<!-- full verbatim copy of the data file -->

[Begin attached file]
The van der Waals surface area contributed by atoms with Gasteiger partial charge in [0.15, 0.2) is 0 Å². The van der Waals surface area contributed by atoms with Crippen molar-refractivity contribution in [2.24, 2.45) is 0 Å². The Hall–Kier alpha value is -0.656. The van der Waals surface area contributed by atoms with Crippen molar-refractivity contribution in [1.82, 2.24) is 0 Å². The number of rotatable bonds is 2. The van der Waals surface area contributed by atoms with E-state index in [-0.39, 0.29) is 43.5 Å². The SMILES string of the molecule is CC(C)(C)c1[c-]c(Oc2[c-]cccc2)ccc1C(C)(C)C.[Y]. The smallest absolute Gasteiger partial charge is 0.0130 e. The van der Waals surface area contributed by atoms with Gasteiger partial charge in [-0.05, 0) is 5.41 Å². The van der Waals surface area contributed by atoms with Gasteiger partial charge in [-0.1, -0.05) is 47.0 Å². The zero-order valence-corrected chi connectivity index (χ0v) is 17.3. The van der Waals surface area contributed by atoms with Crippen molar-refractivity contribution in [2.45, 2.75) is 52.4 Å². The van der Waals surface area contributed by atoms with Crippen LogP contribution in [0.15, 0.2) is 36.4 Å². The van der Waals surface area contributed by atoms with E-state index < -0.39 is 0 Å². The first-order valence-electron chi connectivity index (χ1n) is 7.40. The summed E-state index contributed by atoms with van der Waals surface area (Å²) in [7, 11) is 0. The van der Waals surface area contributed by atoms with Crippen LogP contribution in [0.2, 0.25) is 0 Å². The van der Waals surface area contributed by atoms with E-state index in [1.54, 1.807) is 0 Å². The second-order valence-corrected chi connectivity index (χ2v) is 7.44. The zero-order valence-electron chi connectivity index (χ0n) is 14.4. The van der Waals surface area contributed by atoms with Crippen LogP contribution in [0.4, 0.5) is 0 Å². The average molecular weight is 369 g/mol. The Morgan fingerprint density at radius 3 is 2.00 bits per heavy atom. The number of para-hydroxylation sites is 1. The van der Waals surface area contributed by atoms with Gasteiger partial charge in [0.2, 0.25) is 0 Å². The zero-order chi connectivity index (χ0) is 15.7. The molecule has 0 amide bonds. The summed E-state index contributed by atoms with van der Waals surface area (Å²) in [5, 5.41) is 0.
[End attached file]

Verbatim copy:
The van der Waals surface area contributed by atoms with Gasteiger partial charge in [0.15, 0.2) is 0 Å². The van der Waals surface area contributed by atoms with Crippen molar-refractivity contribution in [2.24, 2.45) is 0 Å². The Hall–Kier alpha value is -0.656. The van der Waals surface area contributed by atoms with Crippen molar-refractivity contribution in [1.82, 2.24) is 0 Å². The number of rotatable bonds is 2. The van der Waals surface area contributed by atoms with E-state index in [-0.39, 0.29) is 43.5 Å². The SMILES string of the molecule is CC(C)(C)c1[c-]c(Oc2[c-]cccc2)ccc1C(C)(C)C.[Y]. The smallest absolute Gasteiger partial charge is 0.0130 e. The van der Waals surface area contributed by atoms with Gasteiger partial charge in [-0.05, 0) is 5.41 Å². The van der Waals surface area contributed by atoms with Gasteiger partial charge in [-0.1, -0.05) is 47.0 Å². The zero-order valence-corrected chi connectivity index (χ0v) is 17.3. The van der Waals surface area contributed by atoms with Crippen molar-refractivity contribution in [2.45, 2.75) is 52.4 Å². The van der Waals surface area contributed by atoms with Crippen LogP contribution in [0.15, 0.2) is 36.4 Å². The van der Waals surface area contributed by atoms with E-state index < -0.39 is 0 Å². The first-order valence-electron chi connectivity index (χ1n) is 7.40. The summed E-state index contributed by atoms with van der Waals surface area (Å²) in [7, 11) is 0. The van der Waals surface area contributed by atoms with Crippen LogP contribution in [0.2, 0.25) is 0 Å². The van der Waals surface area contributed by atoms with E-state index in [1.54, 1.807) is 0 Å². The second-order valence-corrected chi connectivity index (χ2v) is 7.44. The zero-order valence-electron chi connectivity index (χ0n) is 14.4. The van der Waals surface area contributed by atoms with Crippen LogP contribution in [0.4, 0.5) is 0 Å². The average molecular weight is 369 g/mol. The Morgan fingerprint density at radius 3 is 2.00 bits per heavy atom. The number of para-hydroxylation sites is 1. The van der Waals surface area contributed by atoms with Gasteiger partial charge in [0.2, 0.25) is 0 Å². The zero-order chi connectivity index (χ0) is 15.7. The molecule has 0 amide bonds. The summed E-state index contributed by atoms with van der Waals surface area (Å²) in [5, 5.41) is 0.